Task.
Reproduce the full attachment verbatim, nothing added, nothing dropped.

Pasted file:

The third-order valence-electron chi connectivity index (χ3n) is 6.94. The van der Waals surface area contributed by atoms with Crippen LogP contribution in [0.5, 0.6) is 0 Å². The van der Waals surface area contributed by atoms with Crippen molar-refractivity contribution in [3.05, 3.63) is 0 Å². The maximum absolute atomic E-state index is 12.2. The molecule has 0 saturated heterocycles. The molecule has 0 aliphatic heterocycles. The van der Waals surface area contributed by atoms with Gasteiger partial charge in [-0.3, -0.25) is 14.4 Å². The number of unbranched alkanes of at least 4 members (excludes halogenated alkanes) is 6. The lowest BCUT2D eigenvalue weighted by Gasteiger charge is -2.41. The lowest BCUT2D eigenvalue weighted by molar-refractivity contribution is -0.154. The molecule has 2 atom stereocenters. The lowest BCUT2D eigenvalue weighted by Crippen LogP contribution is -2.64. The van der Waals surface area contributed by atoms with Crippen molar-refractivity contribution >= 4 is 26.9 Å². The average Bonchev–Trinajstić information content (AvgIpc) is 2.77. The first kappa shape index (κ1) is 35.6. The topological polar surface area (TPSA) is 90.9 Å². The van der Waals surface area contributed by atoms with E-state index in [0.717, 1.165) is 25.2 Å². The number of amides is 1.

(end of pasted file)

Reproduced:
The third-order valence-electron chi connectivity index (χ3n) is 6.94. The van der Waals surface area contributed by atoms with Crippen LogP contribution in [0.5, 0.6) is 0 Å². The van der Waals surface area contributed by atoms with Crippen molar-refractivity contribution in [3.05, 3.63) is 0 Å². The maximum absolute atomic E-state index is 12.2. The molecule has 0 saturated heterocycles. The molecule has 0 aliphatic heterocycles. The van der Waals surface area contributed by atoms with Gasteiger partial charge in [-0.3, -0.25) is 14.4 Å². The number of unbranched alkanes of at least 4 members (excludes halogenated alkanes) is 6. The lowest BCUT2D eigenvalue weighted by Gasteiger charge is -2.41. The lowest BCUT2D eigenvalue weighted by molar-refractivity contribution is -0.154. The molecule has 2 atom stereocenters. The lowest BCUT2D eigenvalue weighted by Crippen LogP contribution is -2.64. The van der Waals surface area contributed by atoms with Crippen molar-refractivity contribution >= 4 is 26.9 Å². The average Bonchev–Trinajstić information content (AvgIpc) is 2.77. The first kappa shape index (κ1) is 35.6. The topological polar surface area (TPSA) is 90.9 Å². The van der Waals surface area contributed by atoms with E-state index in [0.717, 1.165) is 25.2 Å². The number of amides is 1.